Houston Texans coach Bill O'Brien has had several coaching mentors throughout his career. One of them is Ralph Friedgen, the former Maryland coach who first presided over O'Brien when both were at Georgia Tech.
O'Brien went to Georgia Tech as a graduate assistant and rose up in ranks until he replaced Friedgen as the offensive coordinator in 2001. Friedgen hired O'Brien as a running backs coach and then tried to hire him as his offensive coordinator at Maryland.
I'll get into more of that in a profile I'm working on about O'Brien that should run in the next couple of days. But this is a nugget that won't fit into the story, but one I thought was useful for understanding some of O'Brien's success at developing players.
"I think he’s blatantly honest with them," Friedgen said. "...We’re a lot alike in that way. I’m an emotional guy, he’s an emotional guy. He’ll tell you how he feels. You’ll see him get very angry, you’ll also see him get quiet. I think what happens is people can trust him. I think it wasn’t an easy decision for him to leave now. I think he could have done it last year. But because of the commitment the players made there and the commitment he made to the players (he stayed)."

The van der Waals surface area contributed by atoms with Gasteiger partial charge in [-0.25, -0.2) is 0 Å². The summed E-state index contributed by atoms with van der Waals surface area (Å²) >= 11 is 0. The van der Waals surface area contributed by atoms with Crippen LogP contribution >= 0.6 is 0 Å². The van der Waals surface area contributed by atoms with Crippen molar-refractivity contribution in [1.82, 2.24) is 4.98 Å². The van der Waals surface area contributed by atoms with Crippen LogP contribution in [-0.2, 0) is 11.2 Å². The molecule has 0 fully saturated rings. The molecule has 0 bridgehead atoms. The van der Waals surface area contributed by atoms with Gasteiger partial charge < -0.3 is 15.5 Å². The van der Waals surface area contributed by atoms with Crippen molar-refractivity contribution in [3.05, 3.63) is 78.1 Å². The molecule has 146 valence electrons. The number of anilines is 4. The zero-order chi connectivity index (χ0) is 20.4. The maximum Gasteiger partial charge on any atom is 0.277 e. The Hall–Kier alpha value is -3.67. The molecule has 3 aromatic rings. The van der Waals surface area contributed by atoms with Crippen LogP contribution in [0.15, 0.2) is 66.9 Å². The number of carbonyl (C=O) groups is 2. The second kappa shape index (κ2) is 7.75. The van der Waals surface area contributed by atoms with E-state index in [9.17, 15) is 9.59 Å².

Friedgen enjoyed the molding of young people he did as a college coach, and noted that in the NFL you're dealing with grown ups. He guessed that O'Brien will enjoy that aspect of coaching pros.
He also noted, as others have, that O'Brien's strength is working with quarterbacks.
"If they draft a quarterback, I think they will, he’ll get excellent guidance," he said. "He’s not the coordinator, he’s the head coach but he’ll have an impact on that. He’ll hire somebody that’s going to be thinking the same way he does. ... You’ve gotta have a quarterback or you won’t win."